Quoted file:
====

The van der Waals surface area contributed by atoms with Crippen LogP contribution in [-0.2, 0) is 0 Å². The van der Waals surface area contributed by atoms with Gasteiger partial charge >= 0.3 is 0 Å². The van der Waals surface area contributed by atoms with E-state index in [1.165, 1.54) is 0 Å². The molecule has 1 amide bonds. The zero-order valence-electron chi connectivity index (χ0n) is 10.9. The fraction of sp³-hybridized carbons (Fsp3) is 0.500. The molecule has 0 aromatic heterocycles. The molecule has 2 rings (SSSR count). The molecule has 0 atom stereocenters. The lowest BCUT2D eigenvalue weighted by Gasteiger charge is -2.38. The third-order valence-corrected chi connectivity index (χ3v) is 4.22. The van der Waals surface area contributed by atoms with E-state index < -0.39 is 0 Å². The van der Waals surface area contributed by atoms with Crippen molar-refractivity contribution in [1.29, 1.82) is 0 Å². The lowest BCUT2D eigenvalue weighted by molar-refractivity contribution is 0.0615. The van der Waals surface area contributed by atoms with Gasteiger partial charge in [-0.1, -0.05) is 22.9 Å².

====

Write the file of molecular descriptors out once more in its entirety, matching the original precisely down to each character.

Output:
The van der Waals surface area contributed by atoms with Crippen LogP contribution in [-0.2, 0) is 0 Å². The van der Waals surface area contributed by atoms with Gasteiger partial charge >= 0.3 is 0 Å². The van der Waals surface area contributed by atoms with E-state index in [1.165, 1.54) is 0 Å². The molecule has 1 amide bonds. The zero-order valence-electron chi connectivity index (χ0n) is 10.9. The fraction of sp³-hybridized carbons (Fsp3) is 0.500. The molecule has 0 aromatic heterocycles. The molecule has 2 rings (SSSR count). The molecule has 0 atom stereocenters. The lowest BCUT2D eigenvalue weighted by Gasteiger charge is -2.38. The third-order valence-corrected chi connectivity index (χ3v) is 4.22. The van der Waals surface area contributed by atoms with E-state index < -0.39 is 0 Å². The van der Waals surface area contributed by atoms with Crippen molar-refractivity contribution in [1.29, 1.82) is 0 Å². The lowest BCUT2D eigenvalue weighted by molar-refractivity contribution is 0.0615. The van der Waals surface area contributed by atoms with Gasteiger partial charge in [-0.1, -0.05) is 22.9 Å².